Jefe de los Jefes
Photo: Carlos Somonte/Netflix
If “Jefe de los Jefes” had solely been about Don Neto, I would have given it five stars. But it’s not, and so I won’t.
It’s not that this is an inherently bad episode — it’s strangely reminiscent of Mad Men in the way some scenes play like dreams rather than with the drugs ’n guns tone Narcos generally sets — it’s just that, seven episodes in, there’s not enough set dressing to mask the fact that the show has been concentrating so hard on moving the plot along that any sense of emotional investment has fallen by the wayside. (Part of this has to do with the fact that these are historical events — you can root for whoever you want but knowing how it’s all going to pan out takes a lot of the air out of the balloon.)
Don Neto’s story line, on the other hand, is rooted not in that game of cat and mouse, but squarely in his personal affairs. Sure, we get glimpses of Kiki and Gallardo’s respective home lives, but they’re auxiliary, particularly in Gallardo’s case. In fairness, it’s mostly been that way for Don Neto, too, as he’s never mentioned having a son before, but Neto has been established to have more in the way of character traits than Gallardo and Kiki, who are primarily defined by their respective trades.
It helps that Joaquín Cosío is giving a particularly impressive performance. It doesn’t matter that we’re just now learning about Don Neto’s family — the way his expression changes when he’s confronted with his son’s dead body immediately packs a punch, as does the moment when he tells Gallardo that his son had wanted to be a lawyer ever since he was a little boy, so as to better protect his father.
The episode’s high point is Don Neto’s visit to Omar, the man responsible for his son Gilberto’s death. (After getting into a brawl at a bar, Gilberto was shot by Omar, who had meant to take down Gilberto’s assailant.) A marvelous thread of tension and anguish runs through the scene, as Don Neto calmly places his gun on the table between them and relates the story of Jesús Malverde, a sort of Robin Hood figure, whom he explains he’d worshipped as a child because he seemed like a kindred spirit. “Even in sin, you can still be a saint,” he says, forgiving Omar for Gilberto’s death as he takes his leave.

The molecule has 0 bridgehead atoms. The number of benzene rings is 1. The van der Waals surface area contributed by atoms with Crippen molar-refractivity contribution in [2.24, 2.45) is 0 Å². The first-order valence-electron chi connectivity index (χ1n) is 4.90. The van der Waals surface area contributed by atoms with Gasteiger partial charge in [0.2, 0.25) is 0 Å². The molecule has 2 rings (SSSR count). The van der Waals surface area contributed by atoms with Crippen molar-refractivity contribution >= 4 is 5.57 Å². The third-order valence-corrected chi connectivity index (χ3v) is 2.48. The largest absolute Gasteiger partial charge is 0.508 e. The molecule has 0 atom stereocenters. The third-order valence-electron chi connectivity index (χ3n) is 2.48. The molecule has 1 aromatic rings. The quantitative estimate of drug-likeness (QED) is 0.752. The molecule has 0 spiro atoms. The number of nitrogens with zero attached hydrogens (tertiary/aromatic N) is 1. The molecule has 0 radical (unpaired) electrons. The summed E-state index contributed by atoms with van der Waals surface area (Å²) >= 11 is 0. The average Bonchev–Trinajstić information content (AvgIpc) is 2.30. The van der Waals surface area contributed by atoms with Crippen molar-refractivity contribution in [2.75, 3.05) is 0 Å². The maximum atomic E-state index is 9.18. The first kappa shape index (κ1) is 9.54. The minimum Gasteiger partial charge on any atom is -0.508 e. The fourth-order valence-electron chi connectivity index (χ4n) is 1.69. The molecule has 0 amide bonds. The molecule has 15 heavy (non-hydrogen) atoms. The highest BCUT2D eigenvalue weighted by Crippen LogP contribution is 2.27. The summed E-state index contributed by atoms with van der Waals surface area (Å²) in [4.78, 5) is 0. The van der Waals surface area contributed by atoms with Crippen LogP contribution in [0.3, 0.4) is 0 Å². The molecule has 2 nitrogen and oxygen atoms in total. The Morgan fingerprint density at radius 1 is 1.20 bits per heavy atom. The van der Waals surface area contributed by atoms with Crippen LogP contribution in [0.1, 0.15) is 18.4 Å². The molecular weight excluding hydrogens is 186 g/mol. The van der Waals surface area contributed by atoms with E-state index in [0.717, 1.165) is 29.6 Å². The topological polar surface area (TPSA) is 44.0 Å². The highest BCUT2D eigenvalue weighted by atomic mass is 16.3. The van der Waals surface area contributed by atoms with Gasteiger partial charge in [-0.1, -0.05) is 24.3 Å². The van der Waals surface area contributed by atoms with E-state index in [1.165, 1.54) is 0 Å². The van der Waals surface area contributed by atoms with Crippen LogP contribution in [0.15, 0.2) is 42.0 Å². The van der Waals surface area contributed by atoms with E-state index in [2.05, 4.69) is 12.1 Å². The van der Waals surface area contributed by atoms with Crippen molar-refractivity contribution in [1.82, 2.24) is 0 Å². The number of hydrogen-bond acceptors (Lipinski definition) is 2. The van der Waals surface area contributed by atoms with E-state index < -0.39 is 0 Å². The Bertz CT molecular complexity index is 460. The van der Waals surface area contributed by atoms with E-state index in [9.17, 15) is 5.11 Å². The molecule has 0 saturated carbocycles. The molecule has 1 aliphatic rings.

As he gets into his car, he tells Sammy that it’s what his son would have wanted. But he can’t allow his son’s murderer to live. So he hands Sammy his gun, and tells him to take care of it.
Though the rest of the episode makes strides when it comes to covering narrative ground (joy of joys, Nava’s number is finally up), it’s simply not as interesting as the sidebar with Don Neto, for lack of a sufficient personal hook.
Rafa in particular is starting to feel like dead weight, as he’s still mooning over Sofia and struggling with both his cocaine addiction and the itchy feeling that he’s becoming irrelevant. It’s become his MO to the point that I almost can’t remember what he was like before. If it represented a significant 180, maybe it’d work, but now-Rafa isn’t much of a departure from then-Rafa, and his murder of two American tourists (as his coke-addled brain takes them to be cops) is just the last straw.
I don’t know how much I’m supposed to care about Gallardo at this point, either, as his head is so in the game that he basically starts talking shop right after offering Don Neto his condolences, physically restrains his wife when she tries to leave him, continues to ignore his promise to Isabella (whom he also grabs when she threatens to tell the others what happened to Falcón after he crows that he took care of the problem himself), and generally acts in a way that makes it clear he thinks he can go it alone. He even straight-out tells his wife, after deciding to ignore her plea for him to return with her to Sinaloa, “I don’t need you anymore.” Oof.
That obsession with the job is echoed in Kiki’s thread of the story, as he decides he can’t leave for San Diego (where Mika is already house-hunting) before Gallardo knows his name. It’s driving him batty to the point that he actually tries to accost Gallardo on the street, yelling his name — and leaving his son alone at a table — as Gallardo gets into his car and drives away. He has a little more luck wheedling Fredo, the pilot, into taking him for a ride so he can get pictures of Rafa’s weed farm. The shots he gets reveal over 1,000 acres of weed, i.e., way too much for even the DEA’s superiors to ignore. (Besides, Kuykendall helpfully threatens to leak the information if they don’t act.)
However, the bust will probably happen in a couple of weeks, and Kiki’s scheduled to fly back to the States in days. So he stays — and comes one step closer to the tragic end of the story.
• The pleasure of seeing Nava knocked off was slightly dulled by how, well, dull I generally found this episode, but still, thank God that asshole is gone.
• The specific scene that made me think this episode was going into Mad Men territory was that of Gallardo, in the throes of a drug-empire existential crisis, sitting stewing in a chair, only to be interrupted by a bird killing itself by flying into a nearby window. He stares at the twitching corpse for a while, before finally calling a meeting to restructure the whole organization (and earn himself a few enemies in the process).